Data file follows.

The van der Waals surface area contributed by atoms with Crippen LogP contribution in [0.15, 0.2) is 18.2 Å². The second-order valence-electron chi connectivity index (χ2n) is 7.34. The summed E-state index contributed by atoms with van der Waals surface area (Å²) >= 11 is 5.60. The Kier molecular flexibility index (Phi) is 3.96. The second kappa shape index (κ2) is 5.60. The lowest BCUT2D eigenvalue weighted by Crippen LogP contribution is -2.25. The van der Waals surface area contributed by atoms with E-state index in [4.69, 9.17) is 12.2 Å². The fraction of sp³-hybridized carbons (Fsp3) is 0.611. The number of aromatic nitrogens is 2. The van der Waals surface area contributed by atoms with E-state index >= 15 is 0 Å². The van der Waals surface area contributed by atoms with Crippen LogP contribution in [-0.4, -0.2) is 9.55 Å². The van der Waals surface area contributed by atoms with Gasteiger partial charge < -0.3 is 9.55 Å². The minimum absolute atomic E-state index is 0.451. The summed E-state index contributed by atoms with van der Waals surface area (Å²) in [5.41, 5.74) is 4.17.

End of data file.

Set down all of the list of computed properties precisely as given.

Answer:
The van der Waals surface area contributed by atoms with Crippen LogP contribution in [0.15, 0.2) is 18.2 Å². The second-order valence-electron chi connectivity index (χ2n) is 7.34. The summed E-state index contributed by atoms with van der Waals surface area (Å²) >= 11 is 5.60. The Kier molecular flexibility index (Phi) is 3.96. The second kappa shape index (κ2) is 5.60. The lowest BCUT2D eigenvalue weighted by Crippen LogP contribution is -2.25. The van der Waals surface area contributed by atoms with E-state index in [4.69, 9.17) is 12.2 Å². The fraction of sp³-hybridized carbons (Fsp3) is 0.611. The number of aromatic nitrogens is 2. The van der Waals surface area contributed by atoms with E-state index >= 15 is 0 Å². The van der Waals surface area contributed by atoms with Crippen LogP contribution in [-0.4, -0.2) is 9.55 Å². The van der Waals surface area contributed by atoms with Gasteiger partial charge < -0.3 is 9.55 Å². The minimum absolute atomic E-state index is 0.451. The summed E-state index contributed by atoms with van der Waals surface area (Å²) in [5.41, 5.74) is 4.17.